FAQ Members Login

Pulse pressure predicts pregnancy complications

Post a reply

In an effort to prevent automatic submissions, we require that you enter both of the words displayed into the text field underneath.
:D :) ;) :( :o :shock: :? 8-) :lol: :x :P :oops: :cry: :evil: :twisted: :roll: :!: :?: :idea: :arrow: :| :mrgreen: :geek: :ugeek:
BBCode is ON
[img] is ON
[flash] is OFF
[url] is ON
Smilies are ON
Topic review

If you wish to attach one or more files enter the details below.

Expand view Topic review: Pulse pressure predicts pregnancy complications

Re : Pulse pressure predicts pregnancy complications

Post by laura » Fri Aug 13, 2004 01:28 am

Thanks ladies! That was actually in an email bulletin from our sister organization in the UK, APEC-Action on Pre-Eclampsia.
They have a really neat website and if you've got a couple of minutes to spare, check it out and see how they "do it" over there!

Administrator/AK Area Coordinator

Alicia (severe PE) 5/98 ~ Camille (htn, oligo) 4/03

Re : Pulse pressure predicts pregnancy complications

Post by denise » Fri Aug 13, 2004 01:24 am

Interesting! Thanks Laura!![:D]

Denise (28)
Jason (31)
Ariana (15 months)-born 5/3/03 at 35 weeks due to HELLP
TTC #2 starting in October!

Re : Pulse pressure predicts pregnancy complications

Post by april » Fri Aug 13, 2004 11:18 am


Thank you so much for sharing these articles with us. I really appreciate reading them.

dd-Natalie 3/10/04(pasted away after 1 hr.) induced labor at 23wks and 5 days due to severe PE/HELLP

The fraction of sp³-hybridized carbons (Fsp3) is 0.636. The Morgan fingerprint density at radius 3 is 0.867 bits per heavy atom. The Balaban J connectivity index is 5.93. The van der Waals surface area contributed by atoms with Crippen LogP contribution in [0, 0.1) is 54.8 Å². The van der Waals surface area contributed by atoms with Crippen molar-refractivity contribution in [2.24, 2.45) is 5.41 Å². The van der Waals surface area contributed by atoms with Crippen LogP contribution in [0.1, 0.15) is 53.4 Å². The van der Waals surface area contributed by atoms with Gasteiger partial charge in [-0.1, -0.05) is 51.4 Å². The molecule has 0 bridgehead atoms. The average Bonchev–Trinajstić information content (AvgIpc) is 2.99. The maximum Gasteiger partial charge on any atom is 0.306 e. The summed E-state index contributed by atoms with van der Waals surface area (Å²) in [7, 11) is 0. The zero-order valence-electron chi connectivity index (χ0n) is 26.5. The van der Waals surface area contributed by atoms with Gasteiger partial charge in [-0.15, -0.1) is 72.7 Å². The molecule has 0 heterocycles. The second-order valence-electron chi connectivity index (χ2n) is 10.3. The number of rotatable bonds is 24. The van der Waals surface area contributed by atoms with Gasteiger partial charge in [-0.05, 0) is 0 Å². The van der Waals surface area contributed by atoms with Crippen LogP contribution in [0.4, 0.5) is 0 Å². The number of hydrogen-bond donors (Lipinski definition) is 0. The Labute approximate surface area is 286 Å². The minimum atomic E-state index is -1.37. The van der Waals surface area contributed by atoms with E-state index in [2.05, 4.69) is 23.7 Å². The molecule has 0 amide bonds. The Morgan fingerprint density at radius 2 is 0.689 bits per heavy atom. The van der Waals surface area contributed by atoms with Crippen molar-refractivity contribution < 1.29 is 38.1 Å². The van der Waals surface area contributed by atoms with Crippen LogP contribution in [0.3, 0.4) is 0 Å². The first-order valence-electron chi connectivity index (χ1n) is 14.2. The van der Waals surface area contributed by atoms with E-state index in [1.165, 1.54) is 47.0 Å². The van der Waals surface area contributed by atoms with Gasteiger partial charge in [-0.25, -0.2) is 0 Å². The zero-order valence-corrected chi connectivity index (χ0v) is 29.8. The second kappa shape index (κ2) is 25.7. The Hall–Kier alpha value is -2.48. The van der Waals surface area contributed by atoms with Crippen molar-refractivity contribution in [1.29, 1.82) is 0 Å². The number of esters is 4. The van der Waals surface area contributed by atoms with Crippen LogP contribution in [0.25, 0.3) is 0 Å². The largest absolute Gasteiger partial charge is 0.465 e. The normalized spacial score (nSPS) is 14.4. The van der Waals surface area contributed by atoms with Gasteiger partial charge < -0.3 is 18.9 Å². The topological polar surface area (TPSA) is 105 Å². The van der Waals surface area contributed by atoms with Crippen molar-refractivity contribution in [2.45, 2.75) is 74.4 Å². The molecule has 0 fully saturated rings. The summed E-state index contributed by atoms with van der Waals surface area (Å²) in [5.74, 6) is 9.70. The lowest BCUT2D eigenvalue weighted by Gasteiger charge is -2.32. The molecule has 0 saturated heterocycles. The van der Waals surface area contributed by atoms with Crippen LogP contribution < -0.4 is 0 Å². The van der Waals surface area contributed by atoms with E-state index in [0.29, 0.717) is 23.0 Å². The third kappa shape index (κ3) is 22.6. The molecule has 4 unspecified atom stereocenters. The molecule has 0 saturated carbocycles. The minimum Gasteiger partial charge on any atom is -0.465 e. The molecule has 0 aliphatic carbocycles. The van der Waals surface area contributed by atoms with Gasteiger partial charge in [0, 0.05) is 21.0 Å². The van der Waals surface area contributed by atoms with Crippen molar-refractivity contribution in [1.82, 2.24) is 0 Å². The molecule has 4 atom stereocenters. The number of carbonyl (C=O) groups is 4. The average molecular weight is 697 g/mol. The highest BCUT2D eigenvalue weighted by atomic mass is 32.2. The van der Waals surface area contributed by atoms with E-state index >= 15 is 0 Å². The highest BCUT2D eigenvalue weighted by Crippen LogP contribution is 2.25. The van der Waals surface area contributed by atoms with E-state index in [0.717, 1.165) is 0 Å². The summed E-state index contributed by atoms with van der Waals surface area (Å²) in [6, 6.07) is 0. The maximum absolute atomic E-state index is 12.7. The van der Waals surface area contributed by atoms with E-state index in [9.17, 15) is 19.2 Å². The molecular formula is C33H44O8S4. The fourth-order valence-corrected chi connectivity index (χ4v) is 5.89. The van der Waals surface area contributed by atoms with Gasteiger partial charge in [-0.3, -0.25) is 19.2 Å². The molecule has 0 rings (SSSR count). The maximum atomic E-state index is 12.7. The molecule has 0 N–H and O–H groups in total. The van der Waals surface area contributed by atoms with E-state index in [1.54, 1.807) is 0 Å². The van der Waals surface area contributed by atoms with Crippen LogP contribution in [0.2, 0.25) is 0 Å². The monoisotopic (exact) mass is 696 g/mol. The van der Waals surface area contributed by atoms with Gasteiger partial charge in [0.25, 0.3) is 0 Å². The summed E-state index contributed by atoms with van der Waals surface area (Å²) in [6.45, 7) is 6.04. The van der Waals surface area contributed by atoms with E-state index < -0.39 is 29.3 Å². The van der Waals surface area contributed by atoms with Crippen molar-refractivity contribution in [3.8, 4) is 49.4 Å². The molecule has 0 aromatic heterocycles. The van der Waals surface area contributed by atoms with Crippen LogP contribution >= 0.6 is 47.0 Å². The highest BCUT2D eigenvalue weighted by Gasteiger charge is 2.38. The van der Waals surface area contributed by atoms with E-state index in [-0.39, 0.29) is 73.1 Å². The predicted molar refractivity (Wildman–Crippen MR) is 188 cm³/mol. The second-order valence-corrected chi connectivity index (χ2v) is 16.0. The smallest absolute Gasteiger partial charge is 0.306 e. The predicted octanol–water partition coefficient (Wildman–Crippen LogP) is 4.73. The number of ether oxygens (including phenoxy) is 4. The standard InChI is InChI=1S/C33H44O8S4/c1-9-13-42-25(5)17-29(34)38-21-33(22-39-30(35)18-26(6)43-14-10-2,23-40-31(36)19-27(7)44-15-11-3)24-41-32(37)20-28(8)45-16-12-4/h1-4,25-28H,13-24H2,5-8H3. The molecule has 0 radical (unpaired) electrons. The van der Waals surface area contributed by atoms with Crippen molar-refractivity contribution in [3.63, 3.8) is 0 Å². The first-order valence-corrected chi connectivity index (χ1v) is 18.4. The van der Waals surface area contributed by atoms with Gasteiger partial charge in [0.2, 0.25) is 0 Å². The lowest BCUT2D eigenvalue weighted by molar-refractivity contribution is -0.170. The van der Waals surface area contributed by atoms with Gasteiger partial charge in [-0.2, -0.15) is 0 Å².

Pulse pressure predicts pregnancy complications

Post by laura » Thu Aug 12, 2004 09:01 am

Pulse pressure predicts pregnancy complications early
Source: Hypertension 2004; 44: 1-6

The circadian pattern of ambulatory pulse pressure can differentiate
gestational hypertension from pre-eclampsia as early as the second

Pulse pressure may be a more sensitive diagnostic marker of
pre-eclampsia than systolic or diastolic blood pressure (BP), Spanish
researchers report.

Ramón Hermida (University of Vigo, Campus Universitario, Spain) and team
retrospectively analyzed serial BP measurements from 245 women with
uncomplicated pregnancies, 140 with gestational hypertension, and 49
patients who developed pre-eclampsia.

All participants underwent 48-hour ambulatory BP monitoring every 4
weeks from the first obstetric visit until delivery.

Hermida and co-authors report that 24-hour mean pulse pressure was
elevated in all trimesters of complicated pregnancies compared with
normal pregnancies. The difference achieved statistical significance.

Interestingly, 24-hour mean pulse pressure was not significantly greater
in women with pre-eclampsia than those with gestational hypertension in
the first trimester, but was increased in the second and third, by 1.44
mmHg and 1.8 mmHg, respectively.

"The differential changes in the circadian pattern of pulse pressure
with advancing gestational age demonstrated here offer new endpoints for
early diagnosis of gestational hypertension and pre-eclampsia based on
information obtained from ambulatory BP monitoring that could also be
used as a guide for establishing preventive interventions," conclude
Hermida et al.